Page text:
Sure, it looks like the Addams Family, but...
Ask anyone who knows the Addams what stood out about the show, would certainly rank their house right behind the wonderful characters, including Gomez, the nutty businessman, loving mother Morticia, disturbing Uncle Fester and the kids Wednesday and Pugsley, but this series eliminates the house! Instead, the Addams spend this show travelling the U.S.A. in their gadget-equipped creepy camper, driven around by their monstrous butler Lurch. Their itinerary sends them on the same silly paths taken by shows like Scooby Doo or The Brady Bunch, with stops in places like Nashville, Kentucky, New York and Hawaii, as well as two trips out West, showing how limited the concept is.
Each and every stop along the way sees the family come across some kind of thief or swindler who takes advantage of them, only to get busted in the end. These bad guys come straight out of central casting, with one being the brains, and the other the moronic sidekick. They are so generic and stereotypical that if you told me there were only three character designs and two voice actors for the villains over 16 episodes, I'd be able to offer no argument at all. It's just part of a seeming lack of effort in the series, resulting in a mish-mash of a show, from the Addams' Flintstones-like use of service animals to the effort to avoid drawing legs while characters walk. On the plus side, the painted backgrounds are actually quite nice.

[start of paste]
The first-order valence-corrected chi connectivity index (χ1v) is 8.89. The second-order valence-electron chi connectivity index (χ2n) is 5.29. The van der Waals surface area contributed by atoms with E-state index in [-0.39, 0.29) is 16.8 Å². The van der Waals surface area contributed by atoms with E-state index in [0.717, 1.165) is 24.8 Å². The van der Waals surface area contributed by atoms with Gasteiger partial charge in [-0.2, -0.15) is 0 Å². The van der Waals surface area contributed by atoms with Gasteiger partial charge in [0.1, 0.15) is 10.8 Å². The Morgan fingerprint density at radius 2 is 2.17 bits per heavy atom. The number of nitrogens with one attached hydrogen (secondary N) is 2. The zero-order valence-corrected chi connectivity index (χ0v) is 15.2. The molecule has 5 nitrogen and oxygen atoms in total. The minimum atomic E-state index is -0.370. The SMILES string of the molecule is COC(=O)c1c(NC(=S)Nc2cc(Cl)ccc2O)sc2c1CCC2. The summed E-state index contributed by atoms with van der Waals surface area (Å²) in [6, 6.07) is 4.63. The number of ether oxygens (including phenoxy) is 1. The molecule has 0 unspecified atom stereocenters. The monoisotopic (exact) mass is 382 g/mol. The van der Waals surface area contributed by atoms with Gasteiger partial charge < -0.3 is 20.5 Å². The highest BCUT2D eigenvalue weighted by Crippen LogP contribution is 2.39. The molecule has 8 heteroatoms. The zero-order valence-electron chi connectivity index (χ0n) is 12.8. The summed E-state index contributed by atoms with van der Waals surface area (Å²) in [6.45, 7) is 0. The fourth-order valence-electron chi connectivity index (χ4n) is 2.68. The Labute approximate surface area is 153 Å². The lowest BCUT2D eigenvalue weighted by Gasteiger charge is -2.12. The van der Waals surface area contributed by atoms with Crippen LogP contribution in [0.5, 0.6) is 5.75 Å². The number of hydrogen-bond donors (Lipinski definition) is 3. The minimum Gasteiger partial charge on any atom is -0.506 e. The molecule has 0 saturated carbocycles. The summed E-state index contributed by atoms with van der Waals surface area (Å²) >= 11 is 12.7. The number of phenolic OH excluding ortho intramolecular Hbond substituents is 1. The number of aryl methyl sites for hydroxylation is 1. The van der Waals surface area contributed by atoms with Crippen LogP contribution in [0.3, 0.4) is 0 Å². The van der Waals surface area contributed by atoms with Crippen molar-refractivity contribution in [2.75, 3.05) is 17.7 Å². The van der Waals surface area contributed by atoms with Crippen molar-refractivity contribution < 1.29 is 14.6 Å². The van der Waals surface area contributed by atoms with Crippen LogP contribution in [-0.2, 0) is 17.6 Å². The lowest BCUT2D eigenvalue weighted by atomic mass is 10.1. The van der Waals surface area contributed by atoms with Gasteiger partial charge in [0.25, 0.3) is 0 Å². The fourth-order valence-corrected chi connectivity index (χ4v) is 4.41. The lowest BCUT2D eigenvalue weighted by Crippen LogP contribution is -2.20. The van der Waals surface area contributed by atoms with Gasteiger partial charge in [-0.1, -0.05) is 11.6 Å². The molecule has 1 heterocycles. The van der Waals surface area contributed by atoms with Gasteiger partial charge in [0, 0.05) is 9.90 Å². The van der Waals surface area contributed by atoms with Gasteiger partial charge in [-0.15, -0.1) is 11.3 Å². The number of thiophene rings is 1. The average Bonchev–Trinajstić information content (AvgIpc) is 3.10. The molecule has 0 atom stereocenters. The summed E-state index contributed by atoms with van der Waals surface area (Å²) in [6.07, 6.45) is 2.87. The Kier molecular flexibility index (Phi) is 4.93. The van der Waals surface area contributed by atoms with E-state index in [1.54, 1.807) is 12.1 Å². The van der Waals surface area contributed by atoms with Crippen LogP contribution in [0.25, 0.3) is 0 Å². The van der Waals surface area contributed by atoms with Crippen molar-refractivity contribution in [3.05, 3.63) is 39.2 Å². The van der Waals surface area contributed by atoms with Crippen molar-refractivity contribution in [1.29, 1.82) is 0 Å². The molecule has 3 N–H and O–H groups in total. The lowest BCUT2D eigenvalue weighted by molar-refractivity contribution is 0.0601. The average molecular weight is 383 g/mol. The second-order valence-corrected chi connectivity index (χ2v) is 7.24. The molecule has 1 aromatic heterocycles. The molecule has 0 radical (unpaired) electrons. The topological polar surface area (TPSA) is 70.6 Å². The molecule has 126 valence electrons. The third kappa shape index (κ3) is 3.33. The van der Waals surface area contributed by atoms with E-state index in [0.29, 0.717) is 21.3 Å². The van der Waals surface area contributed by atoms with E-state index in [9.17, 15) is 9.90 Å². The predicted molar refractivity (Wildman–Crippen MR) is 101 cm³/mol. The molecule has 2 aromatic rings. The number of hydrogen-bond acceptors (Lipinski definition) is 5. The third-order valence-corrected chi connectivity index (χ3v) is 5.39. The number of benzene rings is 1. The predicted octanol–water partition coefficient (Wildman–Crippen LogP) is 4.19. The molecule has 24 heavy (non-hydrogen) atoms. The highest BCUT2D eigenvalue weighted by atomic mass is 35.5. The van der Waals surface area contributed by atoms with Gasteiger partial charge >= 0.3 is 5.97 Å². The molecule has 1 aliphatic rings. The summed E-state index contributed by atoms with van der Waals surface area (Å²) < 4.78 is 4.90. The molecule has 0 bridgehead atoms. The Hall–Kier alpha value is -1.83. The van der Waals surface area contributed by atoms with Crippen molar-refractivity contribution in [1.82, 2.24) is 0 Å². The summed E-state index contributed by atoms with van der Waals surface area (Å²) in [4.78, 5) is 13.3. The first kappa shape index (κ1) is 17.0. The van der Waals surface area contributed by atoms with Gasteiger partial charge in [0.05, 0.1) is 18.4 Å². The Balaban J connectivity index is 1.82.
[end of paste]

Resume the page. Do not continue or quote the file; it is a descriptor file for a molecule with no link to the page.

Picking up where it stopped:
If anything serves as a symbol for what's wrong with this show, it's got to be Gomez Addams, essentially the star of the series. He may not have been the first representation of Gomez, but Astin put his stamp on the character, with a confident, yet child-like and wild-eyed personality. In fact, for all of the Addamses, it was the performances of each actor that really sold the characters. And while Ted Cassidy (Lurch) and Jackie Coogan (Fester) returned for the cartoon (with a young Jodie Foster providing Pugsley's voice), the show went dramatically wrong when casting Gomez, as they ended up with a bad imitation of Jackie Gleason's performance of Ralph Kramden's bad acting on The Honeymooners. Though Gomez is certainly naive and trusting, you have to be able to believe he's also the head of the household, and with this voice, combined with the creepy pug-nosed character design, you can't picture him as Morticia's equal. Combined with the uninspired storylines, it makes for a disappointing entry in the Addams' canon.
The audio is presented via Dolby Digital 2.0 tracks that are good for the most part, but oddly, later episodes suffer some drop out in the music during the opening titles. Otherwise, the audio is clean, without any issues with distortion.
The Bottom Line